Kim Hoffman: You might find out that coming out happens in stages, happens over and over, happens when you least expected it. You might write it in a long email to your mom, who says: “Aw, that’s OK—I could see myself one day leaving your dad to live among women, like the Golden Girls!” You might run into your dad with your new girlfriend who has a multi colored mohawk and be relieved when he tells you he is so OK with you being gay but isn’t so sure about the hair. You might feel things that you long forgot were part of you: that weird sensation of being an adolescent all over again, but in a way, as if for the first time, or hey, you might be an adolescent reading this right now! (Which is rad.) Just know that loving yourself and giving yourself a pat on the back is step #1 and step #2058838. You’ll need you. You might even meet you. So remember to greet yourself nicely. You might be surprised by what you find.
Trish Bendix: If people question you upon your coming out, hold strong. You know yourself better than anyone else. You will get questions like “How do you know? Are you sure? But have you tried being with a man?” You might even get more personal, challenging inquires from people who think it OK to ask these things of you, no matter how well you know them, or they you. Just know that you don’t have to be the one to educate them, but if you feel comfortable enough and want to give them the answers they are looking for, remember that you’ve had a lot more time to process this then they have, and for most people, a little time and learning will help them to understand this isn’t a phase or lack of dudes knocking at your door. And no one is “too pretty to be gay.” THAT IS NOT A THING.
Ali Davis: There is so much good advice here: Yes, wait until coming out is right for you. Make sure you’ll be physically safe and, if you think there’s a chance that your parents or guardians won’t accept it, make sure you’re self-sufficient before you come out. Do all the thinking you need to. You are on nobody’s timetable but your own. Also, nobody tells straight people that they have to have sex with someone before they can call themselves straight, so don’t ever feel pressured to do anything more than you’re comfortable with. (That’s a good rule of thumb in general.) It’s true that there may be people who react badly—I was genuinely surprised by a couple of them—but there are so, so many people who will be so much more lovely than you ever imagined. Go ahead and take the opportunity to bring those friendships closer. You will also find a great swath of people who truly do not care what anyone’s sexual orientation is, and they are to be treasured as well. Find your tribe, whether in real life or online. People you can talk about the big things and the silly little things with.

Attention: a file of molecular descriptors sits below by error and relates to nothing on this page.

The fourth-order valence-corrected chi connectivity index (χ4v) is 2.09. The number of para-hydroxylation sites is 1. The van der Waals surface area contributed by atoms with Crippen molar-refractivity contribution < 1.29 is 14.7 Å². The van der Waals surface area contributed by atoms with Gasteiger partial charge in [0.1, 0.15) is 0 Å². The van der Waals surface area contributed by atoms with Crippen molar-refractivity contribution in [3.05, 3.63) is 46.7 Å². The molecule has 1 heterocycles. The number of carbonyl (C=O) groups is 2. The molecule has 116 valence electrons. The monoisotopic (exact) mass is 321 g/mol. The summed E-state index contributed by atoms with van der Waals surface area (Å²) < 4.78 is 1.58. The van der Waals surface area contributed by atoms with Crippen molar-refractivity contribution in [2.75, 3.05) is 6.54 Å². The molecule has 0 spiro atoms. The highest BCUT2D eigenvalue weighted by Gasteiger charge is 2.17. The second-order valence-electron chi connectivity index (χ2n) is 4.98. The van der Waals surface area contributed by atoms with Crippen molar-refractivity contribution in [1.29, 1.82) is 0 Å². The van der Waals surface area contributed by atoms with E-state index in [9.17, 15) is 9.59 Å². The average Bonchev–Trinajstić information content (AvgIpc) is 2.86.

Being in the closet is like carrying a rock around in your stomach. There’s a weight and an anxiety that makes everything more difficult. And coming out, finally putting down that rock, is so wonderfully freeing. My best advice is that you don’t need to pick up anyone else’s rock or step into anyone else’s box. Just like there are people who will have always been happy to tell you that you are not straight/womanly/whatever enough, there are plenty of people on the other side of coming out who will helpfully tell you you are not gay enough/not butch enough/not femme enough/attracted to the wrong people/shipping the wrong fictional characters. Those are people who need rigid rules in their own lives; they are not people who have any jurisdiction over yours. Let them sit in their own boxes and carry their own rocks.
You have a superpower now: You know what carrying that rock feels like, and you know what letting it go feels like. It’s a great way to check in make sure you’re being true to yourself in every area of your life. Forge your own category or defy them entirely. Have fun. Be safe. Dance a lot. Make out with people who are good to you and deserve you. Congratulations and welcome.
What’s your advice for coming out?